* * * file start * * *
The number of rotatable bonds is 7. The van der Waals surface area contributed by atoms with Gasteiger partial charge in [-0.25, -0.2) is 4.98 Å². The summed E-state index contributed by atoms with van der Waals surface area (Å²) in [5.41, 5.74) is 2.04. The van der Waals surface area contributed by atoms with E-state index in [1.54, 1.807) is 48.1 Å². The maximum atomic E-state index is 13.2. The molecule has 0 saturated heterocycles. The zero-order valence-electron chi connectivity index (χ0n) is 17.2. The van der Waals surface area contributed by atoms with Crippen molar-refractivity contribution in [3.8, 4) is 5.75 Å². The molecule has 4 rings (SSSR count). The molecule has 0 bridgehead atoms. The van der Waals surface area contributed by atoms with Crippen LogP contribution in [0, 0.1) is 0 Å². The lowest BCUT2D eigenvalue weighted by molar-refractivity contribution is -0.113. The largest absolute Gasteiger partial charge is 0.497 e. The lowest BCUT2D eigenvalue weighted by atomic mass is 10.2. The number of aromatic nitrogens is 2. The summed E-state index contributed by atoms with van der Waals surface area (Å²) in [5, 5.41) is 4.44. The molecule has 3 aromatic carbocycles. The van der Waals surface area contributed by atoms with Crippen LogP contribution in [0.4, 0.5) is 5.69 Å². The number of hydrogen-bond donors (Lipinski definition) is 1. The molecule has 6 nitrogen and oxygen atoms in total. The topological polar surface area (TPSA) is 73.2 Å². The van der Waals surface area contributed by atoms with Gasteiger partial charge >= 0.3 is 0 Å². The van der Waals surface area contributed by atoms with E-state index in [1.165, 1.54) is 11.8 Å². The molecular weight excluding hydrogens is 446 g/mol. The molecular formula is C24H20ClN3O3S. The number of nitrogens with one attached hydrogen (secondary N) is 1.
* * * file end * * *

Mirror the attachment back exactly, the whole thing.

The number of rotatable bonds is 7. The van der Waals surface area contributed by atoms with Gasteiger partial charge in [-0.25, -0.2) is 4.98 Å². The summed E-state index contributed by atoms with van der Waals surface area (Å²) in [5.41, 5.74) is 2.04. The van der Waals surface area contributed by atoms with E-state index in [1.54, 1.807) is 48.1 Å². The maximum atomic E-state index is 13.2. The molecule has 0 saturated heterocycles. The zero-order valence-electron chi connectivity index (χ0n) is 17.2. The van der Waals surface area contributed by atoms with Crippen molar-refractivity contribution in [3.8, 4) is 5.75 Å². The molecule has 4 rings (SSSR count). The molecule has 0 bridgehead atoms. The van der Waals surface area contributed by atoms with Crippen LogP contribution in [0, 0.1) is 0 Å². The lowest BCUT2D eigenvalue weighted by molar-refractivity contribution is -0.113. The largest absolute Gasteiger partial charge is 0.497 e. The lowest BCUT2D eigenvalue weighted by atomic mass is 10.2. The number of aromatic nitrogens is 2. The summed E-state index contributed by atoms with van der Waals surface area (Å²) in [5, 5.41) is 4.44. The molecule has 3 aromatic carbocycles. The van der Waals surface area contributed by atoms with Crippen LogP contribution in [0.4, 0.5) is 5.69 Å². The number of hydrogen-bond donors (Lipinski definition) is 1. The molecule has 6 nitrogen and oxygen atoms in total. The topological polar surface area (TPSA) is 73.2 Å². The van der Waals surface area contributed by atoms with Gasteiger partial charge >= 0.3 is 0 Å². The van der Waals surface area contributed by atoms with E-state index in [1.165, 1.54) is 11.8 Å². The molecular weight excluding hydrogens is 446 g/mol. The molecular formula is C24H20ClN3O3S. The number of nitrogens with one attached hydrogen (secondary N) is 1.